Concern in Mogadishu

This year, a severe drought has ravaged the Horn of Africa region, causing widespread loss of livestock and therefore human life. In the rural areas of Somalia, a country ravaged by twenty years of bitter conflict, the resistance of people to withstand these shocks to their livelihood is drastically reduced.

Thousands have fled the countryside, having watched their livestock—and loved ones—die. So desperate are they that they have come to Mogadishu, one of the most dangerous cities on Earth, in search of food and humanitarian aid. One couple I met had seen the whole livelihood of cattle and goats die due to the drought, and then suffered the loss of two of their children. It was then that they decided to leave their land. In a camp for Internally Displaced Persons (IDPs) in Mogadishu, they told of how they had just lost their third child to malnutrition. The mother was cradling her fourth child, also devastatingly ill from malnutrition.

I was in Mogadishu shooting for Concern Worldwide, an Irish NGO who first came to Somalia twenty-five years ago. They have helped hundreds of thousands of Somalis through war, drought and flooding, and are working hard to build the long term resilience of people there.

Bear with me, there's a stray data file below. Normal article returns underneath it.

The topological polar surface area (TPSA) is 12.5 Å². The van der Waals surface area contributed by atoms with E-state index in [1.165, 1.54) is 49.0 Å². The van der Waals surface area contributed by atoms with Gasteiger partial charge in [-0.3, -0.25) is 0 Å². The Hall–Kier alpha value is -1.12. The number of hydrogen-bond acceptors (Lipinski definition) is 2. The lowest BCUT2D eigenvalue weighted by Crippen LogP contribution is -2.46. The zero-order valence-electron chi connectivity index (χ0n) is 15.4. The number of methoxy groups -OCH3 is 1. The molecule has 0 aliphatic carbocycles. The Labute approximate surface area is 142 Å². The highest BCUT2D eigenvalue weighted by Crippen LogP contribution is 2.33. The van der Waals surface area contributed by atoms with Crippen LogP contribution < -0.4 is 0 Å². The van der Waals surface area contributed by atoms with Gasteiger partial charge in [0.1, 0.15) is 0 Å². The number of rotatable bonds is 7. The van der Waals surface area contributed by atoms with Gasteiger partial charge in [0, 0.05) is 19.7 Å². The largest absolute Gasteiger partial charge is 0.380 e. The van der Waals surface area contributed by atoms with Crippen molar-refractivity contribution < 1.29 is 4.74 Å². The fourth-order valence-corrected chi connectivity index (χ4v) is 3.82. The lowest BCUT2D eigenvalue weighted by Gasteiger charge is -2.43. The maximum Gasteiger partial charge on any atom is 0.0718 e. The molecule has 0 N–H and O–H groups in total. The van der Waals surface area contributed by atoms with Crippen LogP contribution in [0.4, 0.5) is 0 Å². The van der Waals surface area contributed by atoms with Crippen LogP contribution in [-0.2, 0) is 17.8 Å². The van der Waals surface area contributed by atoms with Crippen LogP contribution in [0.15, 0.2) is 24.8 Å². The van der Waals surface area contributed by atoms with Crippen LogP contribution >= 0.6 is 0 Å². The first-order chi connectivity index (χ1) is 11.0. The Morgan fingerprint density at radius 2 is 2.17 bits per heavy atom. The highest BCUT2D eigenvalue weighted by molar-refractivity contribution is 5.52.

Through their education program, thousands of children are given access to, and support through, both formal and non-formal education. I was also lucky enough to visit a feeding centre they had just opened in one of Mogadishu’s IDP camps, where they will treat and prevent cases of severe malnutrition which are all to prevalent. I witnessed terrible human suffering, but also saw the hope, and relief, that Concern were giving to some of the world’s poorest people.

Mogadishu is a difficult environment in which to work, with great risks due to the conflict and of armed militia. But it is also an incredibly rewarding place to work; the Somali people are resilient and extremely welcoming, and show hope for their country which the world is turning its back on. I felt privileged to be able to work in Somalia and to shine a small spotlight on the under-documented story unfolding there.

Phil Moore is a photojournalist based in Northern Sudan. If you would like to commission him please contact Katherine Miles at Shoot the Earth.

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